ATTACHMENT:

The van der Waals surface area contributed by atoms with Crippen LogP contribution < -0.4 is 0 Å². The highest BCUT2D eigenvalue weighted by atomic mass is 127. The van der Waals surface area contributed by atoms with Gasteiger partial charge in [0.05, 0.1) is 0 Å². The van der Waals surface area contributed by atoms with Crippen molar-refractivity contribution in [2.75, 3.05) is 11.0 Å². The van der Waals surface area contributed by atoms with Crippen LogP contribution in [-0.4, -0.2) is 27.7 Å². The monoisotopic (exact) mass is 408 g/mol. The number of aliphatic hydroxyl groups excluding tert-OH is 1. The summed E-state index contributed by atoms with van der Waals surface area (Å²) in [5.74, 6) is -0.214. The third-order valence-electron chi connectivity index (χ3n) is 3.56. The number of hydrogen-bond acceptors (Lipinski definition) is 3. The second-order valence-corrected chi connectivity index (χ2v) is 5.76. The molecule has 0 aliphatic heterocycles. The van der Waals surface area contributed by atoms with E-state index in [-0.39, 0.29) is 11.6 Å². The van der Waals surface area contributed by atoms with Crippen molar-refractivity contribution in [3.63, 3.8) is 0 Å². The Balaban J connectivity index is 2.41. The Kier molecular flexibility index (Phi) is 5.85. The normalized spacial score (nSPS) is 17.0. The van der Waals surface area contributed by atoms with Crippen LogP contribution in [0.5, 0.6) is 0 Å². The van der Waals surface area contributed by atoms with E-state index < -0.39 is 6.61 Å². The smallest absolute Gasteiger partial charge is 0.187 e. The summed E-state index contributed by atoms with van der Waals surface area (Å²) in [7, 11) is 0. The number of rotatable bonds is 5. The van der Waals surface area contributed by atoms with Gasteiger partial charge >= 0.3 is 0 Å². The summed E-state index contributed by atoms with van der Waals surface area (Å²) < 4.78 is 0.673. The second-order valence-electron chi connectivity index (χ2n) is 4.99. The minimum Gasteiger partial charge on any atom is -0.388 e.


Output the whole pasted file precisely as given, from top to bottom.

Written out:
The van der Waals surface area contributed by atoms with Crippen LogP contribution < -0.4 is 0 Å². The highest BCUT2D eigenvalue weighted by atomic mass is 127. The van der Waals surface area contributed by atoms with Gasteiger partial charge in [0.05, 0.1) is 0 Å². The van der Waals surface area contributed by atoms with Crippen molar-refractivity contribution in [2.75, 3.05) is 11.0 Å². The van der Waals surface area contributed by atoms with Crippen LogP contribution in [-0.4, -0.2) is 27.7 Å². The monoisotopic (exact) mass is 408 g/mol. The number of aliphatic hydroxyl groups excluding tert-OH is 1. The summed E-state index contributed by atoms with van der Waals surface area (Å²) in [5.74, 6) is -0.214. The third-order valence-electron chi connectivity index (χ3n) is 3.56. The number of hydrogen-bond acceptors (Lipinski definition) is 3. The second-order valence-corrected chi connectivity index (χ2v) is 5.76. The molecule has 0 aliphatic heterocycles. The van der Waals surface area contributed by atoms with E-state index in [-0.39, 0.29) is 11.6 Å². The van der Waals surface area contributed by atoms with Crippen molar-refractivity contribution in [3.63, 3.8) is 0 Å². The Balaban J connectivity index is 2.41. The Kier molecular flexibility index (Phi) is 5.85. The normalized spacial score (nSPS) is 17.0. The van der Waals surface area contributed by atoms with Crippen LogP contribution in [0.5, 0.6) is 0 Å². The van der Waals surface area contributed by atoms with E-state index < -0.39 is 6.61 Å². The smallest absolute Gasteiger partial charge is 0.187 e. The summed E-state index contributed by atoms with van der Waals surface area (Å²) in [7, 11) is 0. The number of rotatable bonds is 5. The van der Waals surface area contributed by atoms with Gasteiger partial charge >= 0.3 is 0 Å². The summed E-state index contributed by atoms with van der Waals surface area (Å²) < 4.78 is 0.673. The second-order valence-electron chi connectivity index (χ2n) is 4.99. The minimum Gasteiger partial charge on any atom is -0.388 e.